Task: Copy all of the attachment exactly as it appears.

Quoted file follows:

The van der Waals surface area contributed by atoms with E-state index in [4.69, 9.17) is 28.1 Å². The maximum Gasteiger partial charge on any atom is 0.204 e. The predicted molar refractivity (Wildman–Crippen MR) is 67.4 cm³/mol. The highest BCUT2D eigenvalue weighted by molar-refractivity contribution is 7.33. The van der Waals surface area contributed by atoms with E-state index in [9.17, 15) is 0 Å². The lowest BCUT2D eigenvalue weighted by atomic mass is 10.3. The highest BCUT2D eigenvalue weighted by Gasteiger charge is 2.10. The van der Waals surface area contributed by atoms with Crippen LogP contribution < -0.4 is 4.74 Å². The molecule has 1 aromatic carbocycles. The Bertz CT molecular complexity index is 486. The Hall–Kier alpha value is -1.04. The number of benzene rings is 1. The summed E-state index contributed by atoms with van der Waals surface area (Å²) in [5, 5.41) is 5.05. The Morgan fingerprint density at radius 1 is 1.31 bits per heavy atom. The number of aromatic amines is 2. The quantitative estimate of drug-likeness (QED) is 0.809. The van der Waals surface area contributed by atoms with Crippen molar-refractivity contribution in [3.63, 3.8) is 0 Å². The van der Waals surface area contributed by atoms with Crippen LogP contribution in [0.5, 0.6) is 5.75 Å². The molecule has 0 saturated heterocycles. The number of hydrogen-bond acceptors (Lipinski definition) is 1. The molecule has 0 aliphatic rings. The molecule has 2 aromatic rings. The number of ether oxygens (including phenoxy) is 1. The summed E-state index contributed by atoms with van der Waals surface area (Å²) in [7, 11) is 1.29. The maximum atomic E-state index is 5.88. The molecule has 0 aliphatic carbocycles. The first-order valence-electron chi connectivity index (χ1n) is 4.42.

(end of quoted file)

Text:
The van der Waals surface area contributed by atoms with E-state index in [4.69, 9.17) is 28.1 Å². The maximum Gasteiger partial charge on any atom is 0.204 e. The predicted molar refractivity (Wildman–Crippen MR) is 67.4 cm³/mol. The highest BCUT2D eigenvalue weighted by molar-refractivity contribution is 7.33. The van der Waals surface area contributed by atoms with E-state index in [9.17, 15) is 0 Å². The lowest BCUT2D eigenvalue weighted by atomic mass is 10.3. The highest BCUT2D eigenvalue weighted by Gasteiger charge is 2.10. The van der Waals surface area contributed by atoms with Crippen LogP contribution < -0.4 is 4.74 Å². The molecule has 1 aromatic carbocycles. The Bertz CT molecular complexity index is 486. The Hall–Kier alpha value is -1.04. The number of benzene rings is 1. The summed E-state index contributed by atoms with van der Waals surface area (Å²) in [5, 5.41) is 5.05. The Morgan fingerprint density at radius 1 is 1.31 bits per heavy atom. The number of aromatic amines is 2. The quantitative estimate of drug-likeness (QED) is 0.809. The van der Waals surface area contributed by atoms with Crippen molar-refractivity contribution in [3.63, 3.8) is 0 Å². The van der Waals surface area contributed by atoms with Crippen LogP contribution in [0.5, 0.6) is 5.75 Å². The molecule has 0 saturated heterocycles. The number of hydrogen-bond acceptors (Lipinski definition) is 1. The molecule has 0 aliphatic rings. The molecule has 2 aromatic rings. The number of ether oxygens (including phenoxy) is 1. The summed E-state index contributed by atoms with van der Waals surface area (Å²) in [7, 11) is 1.29. The maximum atomic E-state index is 5.88. The molecule has 0 aliphatic carbocycles. The first-order valence-electron chi connectivity index (χ1n) is 4.42.